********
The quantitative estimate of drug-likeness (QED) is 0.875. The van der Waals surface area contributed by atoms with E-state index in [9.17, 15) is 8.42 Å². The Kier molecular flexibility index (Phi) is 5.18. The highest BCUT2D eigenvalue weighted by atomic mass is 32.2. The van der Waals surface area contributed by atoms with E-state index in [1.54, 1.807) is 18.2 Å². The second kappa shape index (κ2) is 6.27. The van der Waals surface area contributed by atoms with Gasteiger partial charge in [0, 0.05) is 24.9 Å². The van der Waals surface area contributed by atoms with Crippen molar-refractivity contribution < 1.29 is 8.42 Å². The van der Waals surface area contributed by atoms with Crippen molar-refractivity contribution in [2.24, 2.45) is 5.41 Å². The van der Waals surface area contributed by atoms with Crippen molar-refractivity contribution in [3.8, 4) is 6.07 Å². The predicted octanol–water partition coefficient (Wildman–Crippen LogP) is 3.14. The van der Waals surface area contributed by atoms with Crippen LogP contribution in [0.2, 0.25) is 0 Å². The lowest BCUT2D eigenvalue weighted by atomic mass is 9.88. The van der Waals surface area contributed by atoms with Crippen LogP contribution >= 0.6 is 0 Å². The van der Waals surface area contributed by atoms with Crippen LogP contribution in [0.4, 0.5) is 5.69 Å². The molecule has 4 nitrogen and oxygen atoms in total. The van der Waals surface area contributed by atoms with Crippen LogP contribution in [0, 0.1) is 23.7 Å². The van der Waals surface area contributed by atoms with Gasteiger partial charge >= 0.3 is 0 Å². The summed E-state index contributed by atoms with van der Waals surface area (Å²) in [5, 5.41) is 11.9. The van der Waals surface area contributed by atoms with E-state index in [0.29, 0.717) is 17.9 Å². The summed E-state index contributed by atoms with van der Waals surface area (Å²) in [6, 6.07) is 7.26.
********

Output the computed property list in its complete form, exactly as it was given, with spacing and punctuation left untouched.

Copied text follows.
The quantitative estimate of drug-likeness (QED) is 0.875. The van der Waals surface area contributed by atoms with E-state index in [9.17, 15) is 8.42 Å². The Kier molecular flexibility index (Phi) is 5.18. The highest BCUT2D eigenvalue weighted by atomic mass is 32.2. The van der Waals surface area contributed by atoms with E-state index in [1.54, 1.807) is 18.2 Å². The second kappa shape index (κ2) is 6.27. The van der Waals surface area contributed by atoms with Gasteiger partial charge in [0, 0.05) is 24.9 Å². The van der Waals surface area contributed by atoms with Crippen molar-refractivity contribution < 1.29 is 8.42 Å². The van der Waals surface area contributed by atoms with Crippen molar-refractivity contribution in [2.24, 2.45) is 5.41 Å². The van der Waals surface area contributed by atoms with Crippen molar-refractivity contribution in [3.8, 4) is 6.07 Å². The predicted octanol–water partition coefficient (Wildman–Crippen LogP) is 3.14. The van der Waals surface area contributed by atoms with Crippen LogP contribution in [0.2, 0.25) is 0 Å². The lowest BCUT2D eigenvalue weighted by atomic mass is 9.88. The van der Waals surface area contributed by atoms with Crippen LogP contribution >= 0.6 is 0 Å². The van der Waals surface area contributed by atoms with Crippen LogP contribution in [0.4, 0.5) is 5.69 Å². The molecule has 4 nitrogen and oxygen atoms in total. The van der Waals surface area contributed by atoms with Crippen LogP contribution in [0, 0.1) is 23.7 Å². The van der Waals surface area contributed by atoms with Gasteiger partial charge >= 0.3 is 0 Å². The summed E-state index contributed by atoms with van der Waals surface area (Å²) in [5, 5.41) is 11.9. The van der Waals surface area contributed by atoms with E-state index in [0.29, 0.717) is 17.9 Å². The summed E-state index contributed by atoms with van der Waals surface area (Å²) in [6, 6.07) is 7.26.